Date of Award

Spring 2021

Document Type

Open Access Thesis


English Language and Literatures

First Advisor

Debra Rae Cohen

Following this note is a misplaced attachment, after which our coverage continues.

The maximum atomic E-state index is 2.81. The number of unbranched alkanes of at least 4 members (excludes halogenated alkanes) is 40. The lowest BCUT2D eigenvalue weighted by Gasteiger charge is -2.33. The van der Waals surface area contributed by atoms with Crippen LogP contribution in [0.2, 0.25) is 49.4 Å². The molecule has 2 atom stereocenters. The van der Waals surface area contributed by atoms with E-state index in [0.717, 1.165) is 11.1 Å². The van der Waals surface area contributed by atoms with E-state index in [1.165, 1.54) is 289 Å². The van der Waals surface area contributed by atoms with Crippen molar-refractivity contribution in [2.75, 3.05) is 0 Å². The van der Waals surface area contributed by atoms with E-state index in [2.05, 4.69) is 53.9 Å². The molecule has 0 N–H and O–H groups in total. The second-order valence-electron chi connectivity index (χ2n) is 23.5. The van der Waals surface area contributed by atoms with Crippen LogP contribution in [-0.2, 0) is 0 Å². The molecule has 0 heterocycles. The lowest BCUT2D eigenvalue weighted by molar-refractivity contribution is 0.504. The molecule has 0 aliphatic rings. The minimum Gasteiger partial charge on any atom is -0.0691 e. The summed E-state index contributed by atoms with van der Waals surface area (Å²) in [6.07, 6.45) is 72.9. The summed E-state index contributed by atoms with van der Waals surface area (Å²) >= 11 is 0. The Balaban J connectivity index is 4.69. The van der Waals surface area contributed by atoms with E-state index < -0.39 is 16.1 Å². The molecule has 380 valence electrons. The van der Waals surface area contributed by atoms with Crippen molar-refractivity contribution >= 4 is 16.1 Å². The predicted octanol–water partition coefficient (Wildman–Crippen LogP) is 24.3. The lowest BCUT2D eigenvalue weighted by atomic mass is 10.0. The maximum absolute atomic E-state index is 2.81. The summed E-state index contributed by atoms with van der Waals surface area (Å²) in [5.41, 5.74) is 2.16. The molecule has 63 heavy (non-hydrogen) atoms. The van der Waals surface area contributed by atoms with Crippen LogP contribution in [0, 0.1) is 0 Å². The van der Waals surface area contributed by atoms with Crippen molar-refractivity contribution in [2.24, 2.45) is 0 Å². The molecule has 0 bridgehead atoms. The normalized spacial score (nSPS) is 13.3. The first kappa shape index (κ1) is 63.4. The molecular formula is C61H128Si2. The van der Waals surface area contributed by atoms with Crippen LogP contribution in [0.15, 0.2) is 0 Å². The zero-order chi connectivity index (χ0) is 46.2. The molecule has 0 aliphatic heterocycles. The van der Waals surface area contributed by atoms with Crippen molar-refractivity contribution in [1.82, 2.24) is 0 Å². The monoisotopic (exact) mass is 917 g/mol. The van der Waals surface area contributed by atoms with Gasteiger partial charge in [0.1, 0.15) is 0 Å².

The ambiguous relationship between history, women and witchcraft in Sylvia Townsend Warner’s Lolly Willowes and Graham Swift’s Waterland foregrounds the constructedness of historical narratives while also recuperating women’s marginalized positions within history. Both novels link historical narratives with the received ideas upon which norms of gender, sexuality, and the nation are constructed. In recognizing this, both authors challenge the monolithic male gaze of history, revealing it to be a story which, totalizing as it may be, is not in fact “natural.” While many women in both novels are configured as haunting figures - women who confuse the boundary separation presence from absence - this liminal position draws attention to and ironizes their exclusion from historical narratives. In both novels, these exclusions are recuperated through the figure of the witch, a character who gestures beyond these oppressive narratives, but who also challenges the distinctions that separate history from fantasy and past from present. History is then reframed; it is revealed as not only a narrative construction, but a way of organizing and defining bodies. Both Warner and Swift use the figure of the witch to explore the many ambiguities contained within historical narratives and to reveal how tenuous and oppressive these narratives are.